I've been out visiting since just after I posted the Pathe News newsreel but I got a couple of stills of the aircraft in question from the film. They're down below.

                                  At 5.35 - 5.37, it looks like the same aircraft appears crossing right to left, as seen from inside the the tower.
                                  Attached Files

                                  Comment

                                  • Graham Boak
                                    Rank 5 Registered User
                                    • Nov 2008
                                    • 949

                                    Blackburn Botha

                                    Comment

                                    • ianwoodward9
                                      Rank 5 Registered User
                                      • Aug 2010
                                      • 799

                                      What is that white or bright panel on the rear fuselage, aft of the roundel? The interior shot from the tower shows the Botha flying right to left, which is likely to be from south-east to north-west (roughly) at Prestwick. Maybe, it is a reflection of the sun. Did any Bothas have anything, or get fitted with anything, in that position that might reflect the sun?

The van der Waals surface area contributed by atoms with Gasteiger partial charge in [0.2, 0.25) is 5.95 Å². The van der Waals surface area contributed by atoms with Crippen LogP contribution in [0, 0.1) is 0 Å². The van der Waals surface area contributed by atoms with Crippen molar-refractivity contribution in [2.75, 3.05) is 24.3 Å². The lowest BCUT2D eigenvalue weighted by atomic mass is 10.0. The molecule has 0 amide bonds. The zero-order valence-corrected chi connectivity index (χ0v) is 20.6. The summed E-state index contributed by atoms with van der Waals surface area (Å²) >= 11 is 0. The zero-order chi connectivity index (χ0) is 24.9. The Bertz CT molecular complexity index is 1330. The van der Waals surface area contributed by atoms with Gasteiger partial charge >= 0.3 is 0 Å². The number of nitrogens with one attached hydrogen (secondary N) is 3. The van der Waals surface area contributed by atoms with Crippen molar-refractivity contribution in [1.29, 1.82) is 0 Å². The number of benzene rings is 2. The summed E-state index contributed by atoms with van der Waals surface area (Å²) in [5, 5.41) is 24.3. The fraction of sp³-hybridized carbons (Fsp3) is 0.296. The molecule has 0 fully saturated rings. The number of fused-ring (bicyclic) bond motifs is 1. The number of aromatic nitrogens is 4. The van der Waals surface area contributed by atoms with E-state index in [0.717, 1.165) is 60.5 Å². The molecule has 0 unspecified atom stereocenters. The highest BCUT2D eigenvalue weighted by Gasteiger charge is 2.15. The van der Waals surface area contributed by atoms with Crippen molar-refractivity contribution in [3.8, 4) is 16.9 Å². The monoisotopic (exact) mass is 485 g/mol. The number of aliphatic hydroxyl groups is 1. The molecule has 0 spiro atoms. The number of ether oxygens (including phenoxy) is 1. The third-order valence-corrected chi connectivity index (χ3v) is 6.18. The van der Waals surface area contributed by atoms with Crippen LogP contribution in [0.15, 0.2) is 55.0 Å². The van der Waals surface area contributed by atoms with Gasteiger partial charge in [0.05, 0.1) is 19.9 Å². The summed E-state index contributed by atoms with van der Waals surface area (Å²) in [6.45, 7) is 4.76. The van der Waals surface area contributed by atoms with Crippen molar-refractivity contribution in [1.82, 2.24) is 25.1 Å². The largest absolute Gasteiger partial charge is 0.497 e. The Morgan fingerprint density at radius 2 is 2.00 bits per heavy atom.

Comment

                                      • Lazy8
                                        Adrian Constable
                                        • Apr 2012
                                        • 560

                                        Many of the Bothas (and other aircraft) on second line duties had numeric aircraft numbers, usually applied in white, rather than more 'conventional' squadron codes. I think that might be what we're looking at.

                                        Comment

                                        • ianwoodward9
                                          Rank 5 Registered User
                                          • Aug 2010
                                          • 799

                                          That sounds very likely to me. I wonder if any photos of Bothas marked in this way exist. And which unit would be operating a Botha thus marked and likely to be flying in, out and/or around Prestwick in 1942, I wonder?

                                          Comment

                                          Unconfigured Ad Widget

                                          Collapse

                                           

                                          Working...
                                          X